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The true story of the wrongful conviction of the infamous West Memphis Three, Life After Death is a powerful and unflinching first-person account of life on death row.
In 1993 three teenagers, Damien Echols, Jason Baldwin and Jessie Miskelley Jr, were arrested and charged with the murders of three eight-year-old boys in West Memphis, Arkansas. The ensuing trial was rife with inconsistencies, false testimony and superstition. Echols was accused of, among other things, practising witchcraft and satanic rituals — a result of the ‘satanic panic’ prevalent in the media at the time. Baldwin and Miskelley were sentenced to life in prison. Echols, deemed the ringleader, was sentenced to death. He was eighteen years old.
In a shocking reversal of events, all three were suddenly released in August 2011. This is Damien Echols’ story in full: from abuses by prison guards and wardens, to descriptions of inmates and deplorable living conditions, to the incredible reserves of patience, spirituality, and perseverance that kept him alive and sane for nearly two decades. Echols also writes about his complicated and painful childhood. Like Dead Man Walking, Life After Death is destined to be a classic.
West of Memphis, a documentary produced by Peter Jackson (director of the Lord of the Rings trilogy) and Fran Walsh, details the campaign to have their sentences overturned.
The West Memphis Three are also the subject of Paradise Lost, a three-part documentary series produced by HBO.
‘Damien Echols suffered a shocking miscarriage of justice. A nightmare few could endure. An innocent man on death row for more than eighteen years, abused by the very system we all fund. His story will appal, fascinate, and render you feeble with tears and laughter. A brilliant memoir to battle with literary giants of the calibre of Jean Genet, Gregory David Roberts, and Dostoevsky.’
‘This is a stunning piece of work. Such hope while faced with injustice. Damien teaches us how to live.’
‘Wrongfully imprisoned by willfully ignorant cops, prosecutors and judge, Damien Echols draws on all his wits and his unique view of humanity to survive eighteen years on death row. My admiration for him, and the strength of his spirit, increases with every page.’
‘The life of Damien Echols is a journey similar to that of the metal that becomes a samurai’s sword. Heated and pounded until it becomes hardened, it can hold its edge for centuries. It is incredible that Damien endured and survived one of the most tragic miscarriages of American justice, and emerged such a centered, articulate and extraordinary man and writer. Life After Death proves that he paid dearly for his wisdom.’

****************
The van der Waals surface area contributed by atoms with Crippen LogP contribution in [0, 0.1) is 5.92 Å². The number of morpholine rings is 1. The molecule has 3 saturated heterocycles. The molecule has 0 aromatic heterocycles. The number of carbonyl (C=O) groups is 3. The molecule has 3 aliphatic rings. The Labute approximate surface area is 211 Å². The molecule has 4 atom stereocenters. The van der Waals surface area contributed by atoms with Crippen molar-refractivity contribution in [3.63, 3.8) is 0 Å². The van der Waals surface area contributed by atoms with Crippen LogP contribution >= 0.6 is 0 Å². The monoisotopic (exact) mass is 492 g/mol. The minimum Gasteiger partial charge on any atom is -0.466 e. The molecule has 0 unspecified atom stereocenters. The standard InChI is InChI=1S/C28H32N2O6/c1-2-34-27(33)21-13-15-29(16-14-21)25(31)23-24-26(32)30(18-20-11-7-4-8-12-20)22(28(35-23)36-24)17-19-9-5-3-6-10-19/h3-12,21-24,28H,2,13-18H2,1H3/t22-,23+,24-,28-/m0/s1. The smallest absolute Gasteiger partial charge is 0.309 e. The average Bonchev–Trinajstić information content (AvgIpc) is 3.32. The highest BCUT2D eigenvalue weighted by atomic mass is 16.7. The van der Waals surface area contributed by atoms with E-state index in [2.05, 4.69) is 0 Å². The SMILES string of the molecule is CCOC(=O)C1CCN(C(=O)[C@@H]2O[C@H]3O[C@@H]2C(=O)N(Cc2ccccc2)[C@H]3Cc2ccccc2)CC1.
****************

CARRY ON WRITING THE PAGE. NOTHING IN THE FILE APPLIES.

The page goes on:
‘Even for this remarkable young man, every day was a struggle, and his survival, his sanity, is won on every page. This is a deeply moving book, almost Dickensian in its moral scope: religion, hypocrisy, evil in office, with virtue and good fellowship finally triumphant. And no irony.’
‘In this searing, finely wrought memoir, Echols recalls his poverty-stricken childhood, the trial of the West Memphis Three, and the harsh realities of life on death row … The most affecting sections are Echols’s philosophical musings on all he has lost, his thoughts often influenced by Zen Buddhism. In one journal entry that survived the guards’ purge, Echols contemplates what he misses the most while in prison. The answer is a heart-wrenching and simple commentary on American prison life: “In the end it’s not the fruit I miss most… I miss being treated like a human being.”’
‘Exceptional memoir by the most famous of the West Memphis Three … bare facts alone would make for an interesting story. However, Echols is at heart a poet and mystic, and he has written not just a quickie one-off book to capitalize on a lurid news story, but rather a work of art that occasionally bears a resemblance to the work of Jean Genet. A voracious reader all his life, Echols vividly tells his story, from his impoverished childhood in a series of shacks and mobile homes to his emergence after half a lifetime behind bars as a psychically scarred man rediscovering freedom in New York City. The author also effectively displays his intelligence and sensitivity, qualities the Arkansas criminal justice system had no interest in recognizing during Echols’ ordeal. Essential reading.’
‘This memoir is about as far away from a publicity-seeking I-was-wronged story as possible. The author opts for a meatier, and certainly more haunting, account of his life behind bars, coupled with flashbacks to his childhood … it achieves the kind of emotional resonance that many similar books lack. A tragic and often disturbing story.’
‘[T]his is an eloquent, even bitterly lyrical, portrayal of how an innocent man can slip through the cracks of the legal system and struggle to survive. Compelling and deeply moving, in the tradition of Helen Prejean’s Dead Man Walking: An Eyewitness Account of the Death Penalty in the United States and Norman Mailer’s The Executioner’s Song, this memoir will appeal to a wide audience.’
‘Echols’ memoir isn’t only a story of justice delayed; it’s also a tale of romance, resilience, and the power of the written word.’
‘A shocking account of a travestyof justice written by an author without peer…This is the kind of book thatdeserves to be devoured, digested and savoured for good.'